How Long Does It Take for a Flu Shot to Offer Protection?

A fellow caregiver asked...

Once you've had a flu shot, how long does it take for it to start offering protection?

Expert Answer

Dr. Leslie Kernisan is the author of a popular blog and podcast at She is also a clinical instructor in the University of California, San Francisco, Division of Geriatrics.

According to the Centers for Disease Control (CDC), you should allow two weeks after getting a flu shot to develop protection against the flu. That's because after vaccination, the body has to work for a while to create the protective antibodies to the flu virus.

Bear in mind, though, that there's a lot of variation in how fast different people's immune systems work. Many people will develop antibodies sooner. One research study found that among healthy adults, a majority had developed protective antibodies by the seventh day. On the other hand, the elderly and chronically ill often take longer to develop an immune response, and some never do. Still, even in a less-healthy group, one study found that many of them had developed protective antibodies by the tenth day.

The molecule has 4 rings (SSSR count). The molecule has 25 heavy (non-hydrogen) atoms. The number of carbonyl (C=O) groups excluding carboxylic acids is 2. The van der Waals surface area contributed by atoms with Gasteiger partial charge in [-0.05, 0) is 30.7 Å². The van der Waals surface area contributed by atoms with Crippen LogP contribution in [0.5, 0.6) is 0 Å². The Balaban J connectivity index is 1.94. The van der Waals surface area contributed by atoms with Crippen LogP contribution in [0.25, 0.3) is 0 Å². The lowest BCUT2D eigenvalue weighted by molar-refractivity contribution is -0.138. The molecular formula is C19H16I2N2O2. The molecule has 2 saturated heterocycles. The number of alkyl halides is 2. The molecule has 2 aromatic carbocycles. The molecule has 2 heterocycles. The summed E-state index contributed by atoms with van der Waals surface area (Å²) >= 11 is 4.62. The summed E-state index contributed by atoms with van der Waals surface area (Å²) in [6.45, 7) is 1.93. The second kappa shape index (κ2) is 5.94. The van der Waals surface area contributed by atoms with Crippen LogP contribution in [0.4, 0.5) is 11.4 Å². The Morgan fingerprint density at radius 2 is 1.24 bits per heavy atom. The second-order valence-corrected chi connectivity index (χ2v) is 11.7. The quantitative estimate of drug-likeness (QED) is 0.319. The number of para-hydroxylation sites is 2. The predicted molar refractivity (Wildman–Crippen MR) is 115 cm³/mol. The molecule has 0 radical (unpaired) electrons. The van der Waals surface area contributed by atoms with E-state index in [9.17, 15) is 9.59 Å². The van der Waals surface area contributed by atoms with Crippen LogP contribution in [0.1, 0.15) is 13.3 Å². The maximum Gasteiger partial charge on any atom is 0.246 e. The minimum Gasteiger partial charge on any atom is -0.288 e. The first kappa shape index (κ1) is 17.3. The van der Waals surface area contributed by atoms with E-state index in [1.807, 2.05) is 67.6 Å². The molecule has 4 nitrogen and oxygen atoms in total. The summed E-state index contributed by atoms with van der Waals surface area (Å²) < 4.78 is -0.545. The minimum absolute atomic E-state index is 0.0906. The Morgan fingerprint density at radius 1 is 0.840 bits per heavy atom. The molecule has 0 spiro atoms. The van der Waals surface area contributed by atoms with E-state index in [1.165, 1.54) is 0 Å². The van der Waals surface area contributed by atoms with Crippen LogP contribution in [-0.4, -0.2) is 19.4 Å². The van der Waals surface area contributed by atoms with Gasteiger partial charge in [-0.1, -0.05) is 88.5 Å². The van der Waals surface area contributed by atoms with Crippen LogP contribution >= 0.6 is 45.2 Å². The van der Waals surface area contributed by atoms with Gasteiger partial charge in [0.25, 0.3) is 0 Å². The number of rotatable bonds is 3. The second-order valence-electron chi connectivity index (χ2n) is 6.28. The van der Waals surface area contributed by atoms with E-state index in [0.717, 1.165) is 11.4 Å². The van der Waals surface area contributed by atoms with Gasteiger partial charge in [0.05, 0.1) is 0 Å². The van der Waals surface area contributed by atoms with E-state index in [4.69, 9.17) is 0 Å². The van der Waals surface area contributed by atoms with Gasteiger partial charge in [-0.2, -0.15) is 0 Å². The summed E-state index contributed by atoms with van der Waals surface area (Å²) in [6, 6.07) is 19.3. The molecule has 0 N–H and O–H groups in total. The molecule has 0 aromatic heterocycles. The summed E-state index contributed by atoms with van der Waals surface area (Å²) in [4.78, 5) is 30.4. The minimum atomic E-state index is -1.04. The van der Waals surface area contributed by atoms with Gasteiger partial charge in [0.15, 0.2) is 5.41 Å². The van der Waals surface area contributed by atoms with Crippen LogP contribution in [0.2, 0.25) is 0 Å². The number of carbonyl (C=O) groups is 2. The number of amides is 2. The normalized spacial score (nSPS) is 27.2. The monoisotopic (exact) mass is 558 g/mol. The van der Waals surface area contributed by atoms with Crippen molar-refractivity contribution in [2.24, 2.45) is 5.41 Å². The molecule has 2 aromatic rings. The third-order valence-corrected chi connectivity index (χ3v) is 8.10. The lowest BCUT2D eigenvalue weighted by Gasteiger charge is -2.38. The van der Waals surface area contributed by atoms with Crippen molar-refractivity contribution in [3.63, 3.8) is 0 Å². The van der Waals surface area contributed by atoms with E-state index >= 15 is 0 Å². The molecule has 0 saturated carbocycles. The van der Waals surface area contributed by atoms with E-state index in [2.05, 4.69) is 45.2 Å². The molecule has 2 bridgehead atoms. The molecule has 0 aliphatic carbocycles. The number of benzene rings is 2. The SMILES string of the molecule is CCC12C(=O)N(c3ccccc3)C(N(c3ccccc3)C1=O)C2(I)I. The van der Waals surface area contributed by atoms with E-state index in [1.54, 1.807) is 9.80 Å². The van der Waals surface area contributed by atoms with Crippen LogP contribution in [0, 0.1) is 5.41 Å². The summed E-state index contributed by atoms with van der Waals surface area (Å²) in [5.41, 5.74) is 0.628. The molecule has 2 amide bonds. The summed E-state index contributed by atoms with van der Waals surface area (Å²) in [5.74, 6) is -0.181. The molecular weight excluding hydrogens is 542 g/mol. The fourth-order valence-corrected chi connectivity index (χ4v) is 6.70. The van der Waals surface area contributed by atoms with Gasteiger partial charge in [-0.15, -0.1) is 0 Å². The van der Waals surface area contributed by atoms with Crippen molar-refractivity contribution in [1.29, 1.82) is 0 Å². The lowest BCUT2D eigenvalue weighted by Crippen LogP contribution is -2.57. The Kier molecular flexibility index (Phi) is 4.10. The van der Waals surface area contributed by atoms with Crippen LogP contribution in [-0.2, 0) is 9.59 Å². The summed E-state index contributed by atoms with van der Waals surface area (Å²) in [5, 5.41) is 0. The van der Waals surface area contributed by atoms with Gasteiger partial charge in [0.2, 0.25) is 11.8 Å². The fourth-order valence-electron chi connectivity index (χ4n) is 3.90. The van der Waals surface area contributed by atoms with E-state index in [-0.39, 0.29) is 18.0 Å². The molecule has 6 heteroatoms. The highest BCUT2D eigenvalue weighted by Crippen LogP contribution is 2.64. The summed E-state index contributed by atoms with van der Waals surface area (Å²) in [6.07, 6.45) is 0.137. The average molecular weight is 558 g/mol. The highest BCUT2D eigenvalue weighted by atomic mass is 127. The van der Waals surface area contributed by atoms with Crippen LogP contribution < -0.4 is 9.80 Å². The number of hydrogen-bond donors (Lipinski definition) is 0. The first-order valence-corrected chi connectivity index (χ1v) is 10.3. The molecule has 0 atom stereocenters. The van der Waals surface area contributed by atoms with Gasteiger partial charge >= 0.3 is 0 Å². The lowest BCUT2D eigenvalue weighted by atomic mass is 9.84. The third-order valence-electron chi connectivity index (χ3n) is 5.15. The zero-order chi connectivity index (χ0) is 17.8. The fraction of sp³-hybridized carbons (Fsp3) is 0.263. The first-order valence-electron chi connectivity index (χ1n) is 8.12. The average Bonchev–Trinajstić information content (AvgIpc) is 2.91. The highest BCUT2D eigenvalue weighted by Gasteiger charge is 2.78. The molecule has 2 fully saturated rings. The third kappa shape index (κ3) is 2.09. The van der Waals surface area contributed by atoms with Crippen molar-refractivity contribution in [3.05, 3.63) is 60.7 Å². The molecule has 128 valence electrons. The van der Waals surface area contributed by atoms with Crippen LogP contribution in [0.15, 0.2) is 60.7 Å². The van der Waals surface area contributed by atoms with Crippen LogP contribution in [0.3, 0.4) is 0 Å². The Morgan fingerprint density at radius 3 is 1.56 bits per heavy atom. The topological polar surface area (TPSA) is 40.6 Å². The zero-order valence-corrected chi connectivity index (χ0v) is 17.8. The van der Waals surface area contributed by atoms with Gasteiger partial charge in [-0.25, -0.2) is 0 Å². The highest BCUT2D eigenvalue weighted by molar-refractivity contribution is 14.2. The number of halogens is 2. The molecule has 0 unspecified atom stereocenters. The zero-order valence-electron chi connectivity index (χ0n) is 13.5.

The bottom line is that your best chance at being protected by the flu vaccine is to get vaccinated as early as possible. But later is better than never. Even if your body has only partially developed antibodies when you encounter the actual influenza virus, that little bit of a head start could mean your influenza bout is milder, or that it gets better faster.